This development only further paints a picture of a raid that was indeed carried out without Pakistani knowledge and through weeks of collated Intelligence, Surveillance and Reconnaissance one that would not have been possible without the role fulfilled by the Sentinel.
Image courtesy of DefenceTech.org
Update: F-35C is also surpassing expectations Link
So it seems, finally, the F-35B is no longer behind schedule in its flight testing. In fact, the Joint Strike Fighter has achieved more since January than people would have thought possible only several months ago.
In a statement to DefenceTech.org, Brigadier General Gary Thomas, the USMC Assistant Deputy Commandant for Aviation has said that the plane is at “about 200 percent of our planned test points today”. He went further to say that the F-35B had performed seven times more vertical landings since January than it had done all of last year.
The programme has been plagued with issues and delays, starting with structural weaknesses were affecting the aircraft’s performance and then some serious mechanical problems with the F-35B’s innovative lift fan doors. A lot of international attention was drawn to disagreements between the US Defence Secretary and UK government over sharing the source code that governs the avionics in the new Panoramic Cockpit Display and finally, a report released by the US Government Accountability Office last month put the projected cost as $385 billion, almost $170 billion over budget from its start. All this, led Defence Secretary Robert Gates to putting the B-model fighter on a “two-year probation’ and warning closure if results weren’t quickly produced.
But, back from the brink, the programme is on target to begin seaborne trials this fall. This is very good news for the Pentagon, and perhaps even more so for the UK, who are already looking for a quick replacement to the already mothballed Harrier Gr.9. With the new Queen Elizabeth class aircraft carrier that has a planned launch in 2020 – the prospect of a carrier with no operational fixed wing aircraft obviously could cause some concern.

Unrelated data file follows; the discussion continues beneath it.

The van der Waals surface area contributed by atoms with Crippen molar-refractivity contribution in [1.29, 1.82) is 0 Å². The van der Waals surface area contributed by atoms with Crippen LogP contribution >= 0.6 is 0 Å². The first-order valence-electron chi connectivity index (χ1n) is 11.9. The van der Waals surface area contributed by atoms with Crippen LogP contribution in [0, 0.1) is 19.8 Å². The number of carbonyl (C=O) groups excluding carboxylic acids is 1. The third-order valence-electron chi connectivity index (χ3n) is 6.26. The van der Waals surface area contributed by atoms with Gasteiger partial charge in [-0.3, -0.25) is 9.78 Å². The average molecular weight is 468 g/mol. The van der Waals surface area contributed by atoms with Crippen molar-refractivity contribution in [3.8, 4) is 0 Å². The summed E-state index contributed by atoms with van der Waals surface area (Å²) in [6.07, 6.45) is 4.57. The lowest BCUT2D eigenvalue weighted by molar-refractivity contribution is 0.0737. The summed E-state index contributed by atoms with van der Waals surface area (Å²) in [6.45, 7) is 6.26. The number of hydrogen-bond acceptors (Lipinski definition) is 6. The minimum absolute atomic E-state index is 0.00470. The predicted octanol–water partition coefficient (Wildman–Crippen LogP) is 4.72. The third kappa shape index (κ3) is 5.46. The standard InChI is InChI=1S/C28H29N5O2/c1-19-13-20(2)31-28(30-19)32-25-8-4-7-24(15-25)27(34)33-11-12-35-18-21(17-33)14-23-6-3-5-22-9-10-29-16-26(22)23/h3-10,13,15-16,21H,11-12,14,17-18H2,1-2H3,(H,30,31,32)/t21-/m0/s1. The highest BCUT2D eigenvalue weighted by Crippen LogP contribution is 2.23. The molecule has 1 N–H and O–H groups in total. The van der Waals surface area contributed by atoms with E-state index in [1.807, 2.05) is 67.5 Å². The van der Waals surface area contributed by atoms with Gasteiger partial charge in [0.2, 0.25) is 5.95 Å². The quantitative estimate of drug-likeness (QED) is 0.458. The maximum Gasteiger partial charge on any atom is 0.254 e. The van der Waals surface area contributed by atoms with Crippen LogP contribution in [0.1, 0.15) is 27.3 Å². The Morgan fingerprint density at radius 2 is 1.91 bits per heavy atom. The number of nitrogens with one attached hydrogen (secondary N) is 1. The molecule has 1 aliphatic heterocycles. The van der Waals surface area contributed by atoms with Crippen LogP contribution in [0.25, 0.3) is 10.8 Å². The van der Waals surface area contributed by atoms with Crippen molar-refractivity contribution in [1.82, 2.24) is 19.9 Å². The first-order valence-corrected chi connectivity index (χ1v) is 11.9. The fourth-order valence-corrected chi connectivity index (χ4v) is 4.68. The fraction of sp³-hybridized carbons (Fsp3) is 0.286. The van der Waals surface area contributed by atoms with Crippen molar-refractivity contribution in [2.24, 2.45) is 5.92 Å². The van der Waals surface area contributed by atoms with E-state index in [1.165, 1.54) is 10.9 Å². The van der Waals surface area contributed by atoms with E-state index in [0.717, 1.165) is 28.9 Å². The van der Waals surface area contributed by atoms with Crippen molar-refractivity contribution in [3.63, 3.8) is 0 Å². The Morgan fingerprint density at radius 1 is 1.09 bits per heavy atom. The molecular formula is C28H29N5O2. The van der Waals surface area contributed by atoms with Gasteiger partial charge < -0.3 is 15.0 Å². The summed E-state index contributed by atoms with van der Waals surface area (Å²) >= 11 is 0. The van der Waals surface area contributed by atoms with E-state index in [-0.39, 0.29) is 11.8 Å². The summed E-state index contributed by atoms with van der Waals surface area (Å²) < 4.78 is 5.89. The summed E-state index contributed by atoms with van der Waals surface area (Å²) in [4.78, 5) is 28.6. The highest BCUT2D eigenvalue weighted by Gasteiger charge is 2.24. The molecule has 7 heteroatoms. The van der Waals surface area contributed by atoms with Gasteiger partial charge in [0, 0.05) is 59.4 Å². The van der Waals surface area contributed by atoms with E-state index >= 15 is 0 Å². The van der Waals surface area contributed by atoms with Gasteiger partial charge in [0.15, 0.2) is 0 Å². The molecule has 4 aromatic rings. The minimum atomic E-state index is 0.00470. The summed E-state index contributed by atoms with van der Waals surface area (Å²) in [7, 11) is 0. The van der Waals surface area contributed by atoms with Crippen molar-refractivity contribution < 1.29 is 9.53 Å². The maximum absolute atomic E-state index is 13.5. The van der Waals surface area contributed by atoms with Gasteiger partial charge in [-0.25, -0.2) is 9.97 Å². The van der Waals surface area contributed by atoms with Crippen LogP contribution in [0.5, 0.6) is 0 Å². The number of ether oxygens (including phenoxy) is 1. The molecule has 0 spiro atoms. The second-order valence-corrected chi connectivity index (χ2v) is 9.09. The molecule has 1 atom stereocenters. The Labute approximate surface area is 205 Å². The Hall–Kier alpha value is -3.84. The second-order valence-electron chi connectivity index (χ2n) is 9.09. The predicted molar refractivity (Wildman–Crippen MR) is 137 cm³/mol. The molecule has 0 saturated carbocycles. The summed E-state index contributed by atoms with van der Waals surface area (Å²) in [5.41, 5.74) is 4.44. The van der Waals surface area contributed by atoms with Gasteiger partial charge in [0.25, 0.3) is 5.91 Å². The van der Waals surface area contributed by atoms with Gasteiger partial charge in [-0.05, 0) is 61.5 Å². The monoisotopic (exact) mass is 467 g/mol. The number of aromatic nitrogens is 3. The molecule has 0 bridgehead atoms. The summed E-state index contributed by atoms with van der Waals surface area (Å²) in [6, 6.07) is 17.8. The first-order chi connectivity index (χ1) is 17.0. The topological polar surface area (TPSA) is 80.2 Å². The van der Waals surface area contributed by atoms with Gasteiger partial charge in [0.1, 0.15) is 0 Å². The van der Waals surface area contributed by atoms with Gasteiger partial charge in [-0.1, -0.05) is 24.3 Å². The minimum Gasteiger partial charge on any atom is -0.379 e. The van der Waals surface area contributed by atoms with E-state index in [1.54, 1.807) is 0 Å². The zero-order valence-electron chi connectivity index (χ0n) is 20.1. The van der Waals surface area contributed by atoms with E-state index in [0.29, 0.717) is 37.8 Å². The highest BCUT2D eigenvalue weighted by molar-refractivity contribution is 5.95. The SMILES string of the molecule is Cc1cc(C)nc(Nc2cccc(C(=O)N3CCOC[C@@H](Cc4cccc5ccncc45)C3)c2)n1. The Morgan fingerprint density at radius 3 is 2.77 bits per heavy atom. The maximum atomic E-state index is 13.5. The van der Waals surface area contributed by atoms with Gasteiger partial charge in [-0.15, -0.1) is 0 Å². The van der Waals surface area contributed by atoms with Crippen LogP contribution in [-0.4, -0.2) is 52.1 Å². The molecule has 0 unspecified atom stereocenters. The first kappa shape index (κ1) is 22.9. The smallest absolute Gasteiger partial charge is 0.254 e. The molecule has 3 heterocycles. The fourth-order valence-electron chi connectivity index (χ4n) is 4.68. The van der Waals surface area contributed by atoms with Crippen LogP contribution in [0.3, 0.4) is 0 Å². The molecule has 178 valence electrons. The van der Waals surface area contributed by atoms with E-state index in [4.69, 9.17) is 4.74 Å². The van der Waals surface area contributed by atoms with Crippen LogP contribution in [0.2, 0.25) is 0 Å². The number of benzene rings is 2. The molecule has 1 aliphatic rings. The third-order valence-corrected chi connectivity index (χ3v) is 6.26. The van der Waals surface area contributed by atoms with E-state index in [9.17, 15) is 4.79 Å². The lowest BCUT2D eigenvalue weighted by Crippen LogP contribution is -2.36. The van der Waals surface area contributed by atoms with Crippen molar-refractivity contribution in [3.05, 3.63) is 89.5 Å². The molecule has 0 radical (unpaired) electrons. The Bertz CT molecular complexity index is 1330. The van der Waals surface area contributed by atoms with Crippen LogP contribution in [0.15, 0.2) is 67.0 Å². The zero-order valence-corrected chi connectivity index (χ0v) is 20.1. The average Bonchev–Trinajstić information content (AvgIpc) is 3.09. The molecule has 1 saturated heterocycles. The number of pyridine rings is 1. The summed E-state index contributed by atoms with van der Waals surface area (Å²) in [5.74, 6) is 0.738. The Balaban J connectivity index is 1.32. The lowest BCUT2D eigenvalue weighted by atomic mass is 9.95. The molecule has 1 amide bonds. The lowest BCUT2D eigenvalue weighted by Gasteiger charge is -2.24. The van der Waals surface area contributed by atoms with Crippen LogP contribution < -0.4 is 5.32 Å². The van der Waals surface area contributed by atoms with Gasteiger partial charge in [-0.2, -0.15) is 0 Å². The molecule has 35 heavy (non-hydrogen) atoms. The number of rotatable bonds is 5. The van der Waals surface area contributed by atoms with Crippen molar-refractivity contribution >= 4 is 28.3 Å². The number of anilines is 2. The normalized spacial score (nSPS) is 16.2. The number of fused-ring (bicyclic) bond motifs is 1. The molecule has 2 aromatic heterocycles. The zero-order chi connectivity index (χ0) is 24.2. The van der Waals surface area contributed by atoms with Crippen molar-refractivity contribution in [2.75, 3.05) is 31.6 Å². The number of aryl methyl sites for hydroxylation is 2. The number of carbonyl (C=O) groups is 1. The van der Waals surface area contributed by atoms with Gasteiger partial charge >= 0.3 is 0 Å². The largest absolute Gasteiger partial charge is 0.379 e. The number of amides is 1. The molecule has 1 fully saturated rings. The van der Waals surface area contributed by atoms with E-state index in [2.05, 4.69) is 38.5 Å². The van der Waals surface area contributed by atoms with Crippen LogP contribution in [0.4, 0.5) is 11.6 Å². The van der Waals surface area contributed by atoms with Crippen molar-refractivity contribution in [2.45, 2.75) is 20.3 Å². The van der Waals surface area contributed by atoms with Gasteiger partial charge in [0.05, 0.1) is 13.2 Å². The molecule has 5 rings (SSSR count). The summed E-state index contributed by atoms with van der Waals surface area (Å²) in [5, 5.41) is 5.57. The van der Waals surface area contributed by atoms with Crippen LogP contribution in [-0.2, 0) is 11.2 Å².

The USMC are looking at the F-35B as a replacement for their AV-8B Harriers, F/A-18s and EA-6B Super Prowlers. In terms of performance, it has so far proved very similar to the F/A-18, however the new technology developments and low radar cross section makes it a huge improvement in any Carrier Strike Package.
Remember last year when a volcano in Iceland succeeded in effectively shutting down all air traffic in Europe for days? Well, despite the only evidence filtering down to most of the continent being slightly prettier sunsets, a new study suggests that grounding all flights had been the right thing to do.
Some areas in Europe were restricted from air travel for months and travel companies stated serious objections about the supposed threat caused. However, shortly after the eruption started, Susan Stipp of the University of Copenhagen arranged the collection of samples of ash from several distances away from the volcano over the days of disruption.
The ash released in the first few days of the eruption so it happens contained ‘unusually high levels of particles smaller than 300 micrometres across’. In other words, the particles were most likely to become trapped in jet engines and melt, causing the engines to stall. The particles were also hard and sharp, making them more likely to sandblast aircraft windows.
The conclusion of the analysis suggests that Europe was right to ground all air travel. But Fred Prata, from the Norwegian Institute for Air Research in Kjeller also states that, the sort of real-time measurements Stipp carried out could make it possible to keep some airspace open, with planes steered into corridors away from the worst of the ash.
Such real time tests could give within 24 hours a reliable indication of the risk that an ash cloud could cause aircraft. Some airlines have taken their own measures, Easyjet have already installed AVOID (Airborne Volcanic Object Identifier and Detector) on most of its aircraft; a sort of Weather radar for ash. So rest assured if this happens again in the future, real time readings or not, the CAA and EASA will still be subject to objections from travel companies.
Only last week the rumour mill was rife with talk of a new class of UAV flying over Beale Air Force base, California. If you have the time to trawl through the speculation, it was soon clear this wasn’t simply a modified MC-12 Liberty as used for surveillance and reconnaissance in Iraq. Sure enough, Northrop Grumman have unveiled their new spy plane, the Firebird. The UAV is filled with high definition cameras, electronic eavesdropping gear and is developed from scaled composites.
The Announcement states:
“Firebird’s universal interface is similar to plugging a memory stick into a personal computer that is automatically recognized without needing to load additional software.
“Not only have we increased the number of ISR sensors working simultaneously in an aircraft of this size, but we can also incorporate various sensors that complement each other – greatly enhancing Firebird’s information-gathering value for warfighters,” said Rick Crooks, Northrop Grumman’s Firebird program manager. “Firebird is an adaptable system that makes it highly affordable because of the number of different missions it can accomplish during a single flight. It’s a real game changer.”
The biggest development is that the aircraft can be optionally manned when required and can carry upto 1,200 pounds, making it versatile for a range of different combat roles. Payloads other UAVs may be comparably higher, but the optional inclusion of an operator, at least as test bed for new sensor technologies could be a major factor that could get NG more than a few orders.
It’s success will be better measured when the aircraft is entered into Joint Forces Command’s Empire Challenge exercise later this month.